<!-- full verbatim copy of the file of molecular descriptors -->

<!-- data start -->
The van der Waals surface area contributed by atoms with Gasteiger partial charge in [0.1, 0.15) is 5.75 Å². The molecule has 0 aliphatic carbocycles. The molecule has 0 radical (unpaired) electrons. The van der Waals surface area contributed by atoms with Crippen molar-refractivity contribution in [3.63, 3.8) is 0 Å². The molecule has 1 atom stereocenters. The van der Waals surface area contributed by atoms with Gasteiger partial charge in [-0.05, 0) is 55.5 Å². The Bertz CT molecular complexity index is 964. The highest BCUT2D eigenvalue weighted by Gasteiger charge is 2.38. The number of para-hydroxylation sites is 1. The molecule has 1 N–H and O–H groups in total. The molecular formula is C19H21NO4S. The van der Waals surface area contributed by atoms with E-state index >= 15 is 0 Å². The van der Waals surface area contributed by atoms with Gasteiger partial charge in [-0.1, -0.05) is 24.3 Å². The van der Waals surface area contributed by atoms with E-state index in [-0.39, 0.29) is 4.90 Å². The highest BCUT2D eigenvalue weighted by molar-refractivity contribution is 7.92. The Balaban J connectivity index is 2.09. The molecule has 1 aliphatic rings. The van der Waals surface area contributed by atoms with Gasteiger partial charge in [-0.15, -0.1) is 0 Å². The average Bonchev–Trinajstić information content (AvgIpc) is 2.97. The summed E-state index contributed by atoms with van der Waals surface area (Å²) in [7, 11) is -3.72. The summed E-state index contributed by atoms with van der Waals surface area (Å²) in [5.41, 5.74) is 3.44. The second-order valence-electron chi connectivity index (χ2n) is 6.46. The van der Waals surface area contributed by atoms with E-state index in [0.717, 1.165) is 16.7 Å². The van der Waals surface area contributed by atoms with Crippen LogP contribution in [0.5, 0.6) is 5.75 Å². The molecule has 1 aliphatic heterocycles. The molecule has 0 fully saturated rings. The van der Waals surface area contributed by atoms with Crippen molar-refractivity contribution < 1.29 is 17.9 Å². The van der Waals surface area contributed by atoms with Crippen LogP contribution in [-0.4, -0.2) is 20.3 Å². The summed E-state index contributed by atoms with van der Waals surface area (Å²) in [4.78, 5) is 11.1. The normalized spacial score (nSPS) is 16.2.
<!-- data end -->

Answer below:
The van der Waals surface area contributed by atoms with Gasteiger partial charge in [0.1, 0.15) is 5.75 Å². The molecule has 0 aliphatic carbocycles. The molecule has 0 radical (unpaired) electrons. The van der Waals surface area contributed by atoms with Crippen molar-refractivity contribution in [3.63, 3.8) is 0 Å². The molecule has 1 atom stereocenters. The van der Waals surface area contributed by atoms with Gasteiger partial charge in [-0.05, 0) is 55.5 Å². The Bertz CT molecular complexity index is 964. The highest BCUT2D eigenvalue weighted by Gasteiger charge is 2.38. The number of para-hydroxylation sites is 1. The molecule has 1 N–H and O–H groups in total. The molecular formula is C19H21NO4S. The van der Waals surface area contributed by atoms with E-state index >= 15 is 0 Å². The van der Waals surface area contributed by atoms with Gasteiger partial charge in [-0.1, -0.05) is 24.3 Å². The van der Waals surface area contributed by atoms with E-state index in [-0.39, 0.29) is 4.90 Å². The highest BCUT2D eigenvalue weighted by molar-refractivity contribution is 7.92. The Balaban J connectivity index is 2.09. The molecule has 1 aliphatic rings. The van der Waals surface area contributed by atoms with Gasteiger partial charge in [-0.15, -0.1) is 0 Å². The average Bonchev–Trinajstić information content (AvgIpc) is 2.97. The summed E-state index contributed by atoms with van der Waals surface area (Å²) in [7, 11) is -3.72. The summed E-state index contributed by atoms with van der Waals surface area (Å²) in [5.41, 5.74) is 3.44. The second-order valence-electron chi connectivity index (χ2n) is 6.46. The van der Waals surface area contributed by atoms with E-state index in [0.717, 1.165) is 16.7 Å². The van der Waals surface area contributed by atoms with Crippen LogP contribution in [0.5, 0.6) is 5.75 Å². The molecule has 1 aliphatic heterocycles. The molecule has 0 fully saturated rings. The van der Waals surface area contributed by atoms with Crippen molar-refractivity contribution < 1.29 is 17.9 Å². The van der Waals surface area contributed by atoms with Crippen LogP contribution in [-0.4, -0.2) is 20.3 Å². The summed E-state index contributed by atoms with van der Waals surface area (Å²) in [4.78, 5) is 11.1. The normalized spacial score (nSPS) is 16.2.